Like with a traditional college education, vocational learning has certain areas of study that carry more earning potential, particularly related to industry and geographic need.

# Investing in Vocational Education

Although many politicians are focusing education reform efforts on traditional colleges, Massachusetts governor Charlie Baker recently announced new initiatives and funding for greater vocational education. The January announcement featured a planned $83.5 million investment in new grants for vocational education programs, school‐to‐career activities, and expanded STEM college‐career‐pathway programs for students as early as middle school.

The new initiative, which is to be included in the governor’s 2017 fiscal year budget recommendation to the state legislature, is designed to improve the local workforce and economy, according to a statement from the Baker administration.

“With too many good-paying jobs going unfilled, we are pleased to announce this critical investment in our career and technical schools,” said Gov. Baker in a press release. “Our proposal will make it possible for more students to explore a pathway to success through stronger partnerships with our schools and local businesses in the Commonwealth.”

As states such as Massachusetts start investing in better and more expanded vocational education programs, more students are likely to be exposed to this alternative form of education. Though it is not discussed as often as traditional colleges in the national dialogue, vocational, trade, and professional education carry a number of benefits and may be the right answer for many students.

About Flipped Classrooms

In the course of recent years, the conventional address showing model has been totally turned on its head for a stylish — and possibly transformational — new educating procedure. Enter: the flipped classroom. This instructive system is a reversal of the basic “address in the classroom, dole out homework and gathering work for outside of class” setup. Rather, in a flipped classroom, understudies take part in aloof learning (i.e. addresses or relegated perusing) at home, and class time is dedicated to community oriented undertakings, noting questions, and drawing in with the material on a more profound level.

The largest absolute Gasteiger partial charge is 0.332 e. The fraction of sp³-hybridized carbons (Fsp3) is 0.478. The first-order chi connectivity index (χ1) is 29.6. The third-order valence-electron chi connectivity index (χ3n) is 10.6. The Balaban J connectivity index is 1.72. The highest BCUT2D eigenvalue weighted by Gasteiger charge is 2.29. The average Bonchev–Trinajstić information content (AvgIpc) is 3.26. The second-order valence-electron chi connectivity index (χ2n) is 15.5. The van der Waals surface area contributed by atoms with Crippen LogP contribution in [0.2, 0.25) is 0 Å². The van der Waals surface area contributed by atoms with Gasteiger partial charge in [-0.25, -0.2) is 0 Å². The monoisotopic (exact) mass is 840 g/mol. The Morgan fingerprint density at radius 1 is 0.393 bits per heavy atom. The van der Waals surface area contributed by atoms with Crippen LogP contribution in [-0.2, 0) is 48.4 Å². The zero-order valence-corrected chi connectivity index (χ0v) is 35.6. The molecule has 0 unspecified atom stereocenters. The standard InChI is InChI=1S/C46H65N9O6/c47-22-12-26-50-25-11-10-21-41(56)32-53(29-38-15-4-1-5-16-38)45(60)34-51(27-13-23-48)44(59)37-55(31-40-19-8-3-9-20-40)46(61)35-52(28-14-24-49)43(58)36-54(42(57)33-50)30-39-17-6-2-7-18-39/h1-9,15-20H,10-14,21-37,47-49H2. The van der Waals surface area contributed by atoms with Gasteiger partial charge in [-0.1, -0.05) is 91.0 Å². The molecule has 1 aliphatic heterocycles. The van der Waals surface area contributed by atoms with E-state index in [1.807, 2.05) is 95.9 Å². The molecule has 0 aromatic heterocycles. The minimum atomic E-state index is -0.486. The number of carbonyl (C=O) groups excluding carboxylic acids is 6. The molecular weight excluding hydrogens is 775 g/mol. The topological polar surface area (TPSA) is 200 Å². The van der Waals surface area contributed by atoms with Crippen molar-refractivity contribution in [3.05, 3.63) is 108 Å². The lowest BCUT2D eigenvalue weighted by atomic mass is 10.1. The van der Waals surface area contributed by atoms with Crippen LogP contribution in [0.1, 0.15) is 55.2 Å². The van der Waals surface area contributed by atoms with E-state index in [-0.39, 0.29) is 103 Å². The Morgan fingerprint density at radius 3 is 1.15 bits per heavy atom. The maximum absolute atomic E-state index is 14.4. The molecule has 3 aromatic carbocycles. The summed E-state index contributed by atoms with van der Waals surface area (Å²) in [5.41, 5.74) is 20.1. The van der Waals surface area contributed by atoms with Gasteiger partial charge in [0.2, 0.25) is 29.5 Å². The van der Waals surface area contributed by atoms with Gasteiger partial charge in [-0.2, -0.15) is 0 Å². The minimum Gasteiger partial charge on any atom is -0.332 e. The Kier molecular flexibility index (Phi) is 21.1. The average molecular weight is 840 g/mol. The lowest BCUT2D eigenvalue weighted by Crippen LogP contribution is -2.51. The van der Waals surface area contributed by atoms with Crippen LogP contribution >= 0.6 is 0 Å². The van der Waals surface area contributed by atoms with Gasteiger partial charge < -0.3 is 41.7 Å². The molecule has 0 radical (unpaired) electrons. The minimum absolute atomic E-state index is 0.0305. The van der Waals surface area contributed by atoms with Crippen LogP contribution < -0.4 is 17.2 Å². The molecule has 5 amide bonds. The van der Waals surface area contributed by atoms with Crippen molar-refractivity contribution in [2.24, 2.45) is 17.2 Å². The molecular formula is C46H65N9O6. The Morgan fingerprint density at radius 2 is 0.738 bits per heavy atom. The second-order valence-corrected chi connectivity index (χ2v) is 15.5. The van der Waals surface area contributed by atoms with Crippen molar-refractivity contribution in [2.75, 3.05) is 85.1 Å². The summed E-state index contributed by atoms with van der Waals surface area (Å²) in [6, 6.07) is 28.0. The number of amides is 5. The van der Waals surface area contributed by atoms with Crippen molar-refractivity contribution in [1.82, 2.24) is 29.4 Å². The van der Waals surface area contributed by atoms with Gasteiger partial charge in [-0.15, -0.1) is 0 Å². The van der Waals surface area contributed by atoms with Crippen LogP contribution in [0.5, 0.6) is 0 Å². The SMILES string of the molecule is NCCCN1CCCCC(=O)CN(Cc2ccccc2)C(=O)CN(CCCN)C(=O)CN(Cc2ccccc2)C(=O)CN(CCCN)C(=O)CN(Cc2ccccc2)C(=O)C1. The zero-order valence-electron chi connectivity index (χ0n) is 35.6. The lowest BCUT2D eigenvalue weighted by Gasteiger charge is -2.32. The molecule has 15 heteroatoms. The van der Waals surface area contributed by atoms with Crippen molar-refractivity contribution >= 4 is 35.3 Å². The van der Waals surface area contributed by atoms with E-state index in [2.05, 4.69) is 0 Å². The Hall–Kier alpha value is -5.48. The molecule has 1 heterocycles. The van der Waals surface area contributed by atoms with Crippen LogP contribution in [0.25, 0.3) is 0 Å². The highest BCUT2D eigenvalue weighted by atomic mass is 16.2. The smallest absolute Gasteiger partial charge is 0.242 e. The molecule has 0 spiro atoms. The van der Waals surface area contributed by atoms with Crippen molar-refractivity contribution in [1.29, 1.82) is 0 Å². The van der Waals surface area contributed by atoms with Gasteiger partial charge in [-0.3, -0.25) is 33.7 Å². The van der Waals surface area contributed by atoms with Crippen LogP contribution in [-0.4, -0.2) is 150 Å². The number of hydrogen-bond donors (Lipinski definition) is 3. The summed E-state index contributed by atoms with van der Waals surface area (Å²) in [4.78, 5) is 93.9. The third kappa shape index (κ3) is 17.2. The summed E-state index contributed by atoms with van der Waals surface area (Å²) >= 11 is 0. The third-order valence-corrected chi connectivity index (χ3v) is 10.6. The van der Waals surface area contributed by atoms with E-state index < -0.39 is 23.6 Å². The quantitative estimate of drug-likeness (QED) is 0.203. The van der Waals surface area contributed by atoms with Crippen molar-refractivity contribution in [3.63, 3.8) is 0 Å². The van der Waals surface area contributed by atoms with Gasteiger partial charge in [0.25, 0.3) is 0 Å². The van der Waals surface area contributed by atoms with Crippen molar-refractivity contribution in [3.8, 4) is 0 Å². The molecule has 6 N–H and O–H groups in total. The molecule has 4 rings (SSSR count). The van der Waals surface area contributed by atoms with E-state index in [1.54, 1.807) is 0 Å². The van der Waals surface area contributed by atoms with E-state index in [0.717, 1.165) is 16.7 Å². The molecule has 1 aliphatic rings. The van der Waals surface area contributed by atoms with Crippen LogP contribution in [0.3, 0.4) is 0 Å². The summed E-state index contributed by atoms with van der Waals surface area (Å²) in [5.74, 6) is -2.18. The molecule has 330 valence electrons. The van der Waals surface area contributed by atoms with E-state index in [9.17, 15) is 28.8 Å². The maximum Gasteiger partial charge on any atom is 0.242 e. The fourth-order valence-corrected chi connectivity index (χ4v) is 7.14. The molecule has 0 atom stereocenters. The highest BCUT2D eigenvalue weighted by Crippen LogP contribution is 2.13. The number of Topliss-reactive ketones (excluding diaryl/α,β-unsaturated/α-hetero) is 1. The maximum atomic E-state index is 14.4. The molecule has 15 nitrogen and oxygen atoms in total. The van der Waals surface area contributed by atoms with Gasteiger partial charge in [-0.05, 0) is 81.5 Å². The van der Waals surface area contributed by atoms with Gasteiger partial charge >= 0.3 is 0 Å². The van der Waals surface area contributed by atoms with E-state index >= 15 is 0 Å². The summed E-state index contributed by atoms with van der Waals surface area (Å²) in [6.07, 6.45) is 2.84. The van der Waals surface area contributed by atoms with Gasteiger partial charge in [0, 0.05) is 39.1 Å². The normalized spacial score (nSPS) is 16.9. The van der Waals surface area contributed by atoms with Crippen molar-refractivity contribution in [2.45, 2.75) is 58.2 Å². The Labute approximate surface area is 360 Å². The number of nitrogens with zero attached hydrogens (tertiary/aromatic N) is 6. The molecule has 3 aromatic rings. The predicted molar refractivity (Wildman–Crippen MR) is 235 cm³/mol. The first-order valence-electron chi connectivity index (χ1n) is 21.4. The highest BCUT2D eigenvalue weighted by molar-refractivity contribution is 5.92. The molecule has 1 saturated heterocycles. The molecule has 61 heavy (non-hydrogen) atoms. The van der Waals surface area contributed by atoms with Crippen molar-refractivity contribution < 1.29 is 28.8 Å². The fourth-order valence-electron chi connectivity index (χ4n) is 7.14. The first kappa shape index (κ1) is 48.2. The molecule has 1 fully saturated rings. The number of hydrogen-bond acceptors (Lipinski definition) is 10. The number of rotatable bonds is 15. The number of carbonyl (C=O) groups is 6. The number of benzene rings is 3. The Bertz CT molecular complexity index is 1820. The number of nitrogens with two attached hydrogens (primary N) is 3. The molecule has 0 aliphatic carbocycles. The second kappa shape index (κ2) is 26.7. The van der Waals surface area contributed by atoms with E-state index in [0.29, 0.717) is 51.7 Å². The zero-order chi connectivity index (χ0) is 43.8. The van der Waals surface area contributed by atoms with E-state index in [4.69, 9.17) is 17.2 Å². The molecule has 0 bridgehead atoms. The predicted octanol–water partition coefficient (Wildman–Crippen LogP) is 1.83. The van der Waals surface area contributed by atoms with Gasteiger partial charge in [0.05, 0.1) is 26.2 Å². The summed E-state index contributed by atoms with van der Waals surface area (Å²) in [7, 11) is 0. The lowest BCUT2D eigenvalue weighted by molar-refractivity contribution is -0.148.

While the flipped classroom concept is relatively new, many educational experts believe it’s the best way to teach students. The flipped classroom model has been adopted at some of the top universities around the world and has been the subject of numerous studies and pilot programs, with promising results. In a flipped classroom pilot program at Villanova University, for example, the new teaching model resulted in learning gains for many students. Most interestingly, however, is that the most significant learning gains were made by weaker students; the bottom third of students’ grades were more than 10% higher than the bottom third of students’ grades in traditional classrooms. That’s the difference between a “D” and a C+” — not a gain to scoff at.

# What is a Flipped Classroom?

With results like the above coming out of pilot programs across the country, the Flipped Classroom movement is gaining steam. Numerous membership organizations have sprung up to support educators looking for more flipped classroom resources, and many of these organizations now hold annual conferences. The Flipped Learning Network, for example, will be holding its ninth annual conference in the summer of 2016.

So what makes the flipped classroom such a groundbreaking idea worthy of yearly conferences, workshops, and a growing legion of fans? Let’s look to education researcher Benjamin Bloom’s famous “Bloom’s taxonomy” for an answer.

Bloom’s taxonomy classifies types of learning into three hierarchical models. In his hierarchical model for cognitive learning, he classifies more passive learning like gaining knowledge and comprehension as low-level cognitive work, while more engaged learning, like evaluation, application, and synthesis, requires high-level cognitive work. The flipped classroom model takes a more intuitive approach to Bloom’s taxonomy by providing students with a supportive classroom environment for them to tackle harder, higher level cognitive work, while letting them do the “easier” lower level cognitive work, like listening to a lecture, at home.

# The Advantage of Flipping Your Classroom

The main advantage of the Flipped Classroom model, then, is that when students are extending the most energy — trying to solve problems, answer questions, or work collaboratively as a group — the teacher is there in the classroom to assist with this more involved, more difficult kind of learning. As mathematics teacher Michelle Rinehart told The New York Times, the flipped classroom model is “about the powerful class time we regain for higher-order thinking activities. Students appreciate the increased assistance and collaboration they receive with this model.” Instead of sending students home with questions to grapple with on their own, students come to class with questions to ask that they developed themselves after watching the pre-recorded lecture. This also helps educators understand where student comprehension is actually faltering, instead of making comprehension assumptions.